Drugmakers are facing a torrent of criticism from healthcare providers, patient advocates, politicians, and insurers over the high prices of their prescription drug products. And those high drug prices are being blamed for a good chunk of the resurgent U.S. healthcare spending growth.
But largely overlooked in the legitimate uproar over high drug prices is the pharmaceutical industry's valid counterattack against insurers. The industry says policymakers should focus their scrutiny on insurers that are designing benefit plans with high deductibles for prescription drug coverage. Drugmakers argue that such plans make essential medications unaffordable for Americans of modest means.
“It's new for patients, and that's been a big shock to them,” a spokesman for the Pharmaceutical Research and Manufacturers of America told the Wall Street Journal.
“In current high-deductible plans, if patients now have to face the cost of those meds, that could very well lead patients to reduce their use,” Dr. Niteesh Kumar Choudhry, an associate professor at Harvard Medical School who studies the impact of cost-sharing on medication adherence, said in an interview with Modern Healthcare. “But there is a basket of evidence-based medications that are life-saving. When we reduce copayments, people use them more and are better off.”
Last year, PhRMA commissioned a study by Milliman showing that 46% of silver plans sold on the Affordable Care Act exchanges apply the plan deductible to prescription drugs, while 12% of employer-sponsored plans use this type of combined deductible. Enrollees in silver plans with deductibles that apply to drugs face cost-sharing for drugs that's 130% higher than in a typical employer-sponsored plan.
“We believe the findings from this study demonstrate how critical it is to put patients first and not burden them with high cost-sharing that creates barriers to maintaining their health,” PhRMA said in a news release accompanying the Milliman study.
The drug industry isn't alone in decrying stiff cost-sharing for prescription drugs. The American Cancer Society Cancer Action Network recently reported that most health plans in six states that it studied placed all or nearly all of the 22 cancer drugs studied, including some generics, into benefit tiers requiring the biggest out-of-pocket spending by patients. Putting the drugs in the highest tier means patients must pay a coinsurance percentage for these expensive products, rather than a flat-dollar copay.
The cancer group urged HHS and state regulators to stop insurers from charging consumers a percentage of the cost for prescription drugs, a move insurers strongly oppose.
Nevertheless, some states already have taken action to restrict health plans from imposing high out-of-pocket costs for drugs. At least seven states have implemented rules to reduce the out-of-pocket financial burden on consumers for prescription drugs both inside and outside the ACA exchanges. Four states, including California and Louisiana, cap the monthly amount individual and group plan members must pay for drugs. In addition, seven state-run exchanges require insurers to offer plans that place limits on drug cost-sharing.
Meanwhile, Democratic presidential candidate Hillary Clinton has proposed a $250 federal cap on monthly out-of-pocket spending for prescription drugs. Experts warn, however, that capping out-of-pocket drug costs will prompt insurers to hike premiums or increase cost-sharing for other benefits.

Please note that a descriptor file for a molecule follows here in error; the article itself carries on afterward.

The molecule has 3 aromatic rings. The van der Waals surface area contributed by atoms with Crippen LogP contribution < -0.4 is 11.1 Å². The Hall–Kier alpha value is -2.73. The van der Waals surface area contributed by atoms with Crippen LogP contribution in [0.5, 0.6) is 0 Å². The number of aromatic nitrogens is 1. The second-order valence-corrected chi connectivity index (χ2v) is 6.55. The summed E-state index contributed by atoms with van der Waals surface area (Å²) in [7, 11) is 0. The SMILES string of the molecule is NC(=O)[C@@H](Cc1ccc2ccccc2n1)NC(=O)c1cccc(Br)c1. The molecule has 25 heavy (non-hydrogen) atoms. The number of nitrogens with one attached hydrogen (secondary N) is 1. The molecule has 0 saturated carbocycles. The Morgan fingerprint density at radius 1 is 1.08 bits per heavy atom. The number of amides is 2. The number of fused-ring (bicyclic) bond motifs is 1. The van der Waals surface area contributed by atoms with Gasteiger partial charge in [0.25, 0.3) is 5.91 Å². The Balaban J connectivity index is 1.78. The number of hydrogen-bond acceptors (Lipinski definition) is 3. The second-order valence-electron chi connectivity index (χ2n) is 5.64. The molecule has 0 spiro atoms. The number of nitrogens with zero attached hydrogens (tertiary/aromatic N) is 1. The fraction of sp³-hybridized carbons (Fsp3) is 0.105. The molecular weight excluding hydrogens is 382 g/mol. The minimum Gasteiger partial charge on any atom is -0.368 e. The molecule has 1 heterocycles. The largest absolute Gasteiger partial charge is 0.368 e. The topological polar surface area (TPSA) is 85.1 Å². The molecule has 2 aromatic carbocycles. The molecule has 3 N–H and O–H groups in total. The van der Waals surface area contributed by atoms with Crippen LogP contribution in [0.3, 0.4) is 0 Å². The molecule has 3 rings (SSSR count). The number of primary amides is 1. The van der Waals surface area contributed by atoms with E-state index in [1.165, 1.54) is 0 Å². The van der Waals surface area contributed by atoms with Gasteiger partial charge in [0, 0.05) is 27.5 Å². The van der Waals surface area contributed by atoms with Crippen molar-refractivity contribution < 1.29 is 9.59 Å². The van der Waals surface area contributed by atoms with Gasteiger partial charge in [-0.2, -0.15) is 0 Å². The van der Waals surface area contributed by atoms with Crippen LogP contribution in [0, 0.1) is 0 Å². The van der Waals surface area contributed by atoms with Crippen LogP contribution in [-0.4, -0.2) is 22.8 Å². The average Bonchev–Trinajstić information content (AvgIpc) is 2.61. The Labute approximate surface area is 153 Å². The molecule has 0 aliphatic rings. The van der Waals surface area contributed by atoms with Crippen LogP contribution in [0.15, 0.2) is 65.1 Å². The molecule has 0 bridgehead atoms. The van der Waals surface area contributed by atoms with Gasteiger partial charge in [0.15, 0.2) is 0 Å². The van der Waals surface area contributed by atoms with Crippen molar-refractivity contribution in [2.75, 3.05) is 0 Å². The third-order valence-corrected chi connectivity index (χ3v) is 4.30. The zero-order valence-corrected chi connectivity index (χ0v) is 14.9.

Some major insurers, including Aetna, Anthem and Humana, have offered group plans that reduce patient cost-sharing for preventive drugs. The rationale is that lowering cost-sharing can boost patient compliance with drug therapies, improve outcomes and cut the total cost of care. This is consistent with the concept of value-based benefit design, which reduces out-of-pocket costs for services that have proven clinical value and increases cost-sharing for services of marginal or unproven value.
An analysis published in the Annals of Internal Medicine in 2012 found that 20% to 30% of prescriptions are never filled, up to half of medications are not taken as prescribed, and that cost was a major reason for non-adherence. It also found that reducing patient out-of-pocket costs for drugs prescribed to prevent heart attacks in patients with diagnosed heart disease decreased the rate of heart attacks by 14%.
Another study published in the New England Journal of Medicine in 2011 found that the medication adherence rate among recent heart attack patients insured by Aetna was significantly higher for study participants who had their drug copays waived than for the control group of Aetna members whose copays were not waived. For the patients with no drug copays, there were fewer readmissions and emergency room visits, and Aetna saved an average of more than $6,000 on their care.
Harvard's Choudhry, the lead author of the NEJM study, said he would like to see more payers offering this type of value-based benefit design, and that there may be ways to combine value-based designs with high-deductibles to achieve both improved patient outcomes and cost savings. But he's seen a dropoff in payers' interest in value-based benefit design as the drive to control healthcare spending in the short term has taken precedence.
“I'm not trying to defend insurers, but to the extent these high-deductible plans exist, it's in response to a demand from employers to curb spending,” Choudhry said. On the other hand, he said, “The cost of drugs for people with lower incomes who may opt into high-deductible plans is very relevant, particularly when they are taking five or 10 medications. The high deductible may reduce spending, but at what cost?”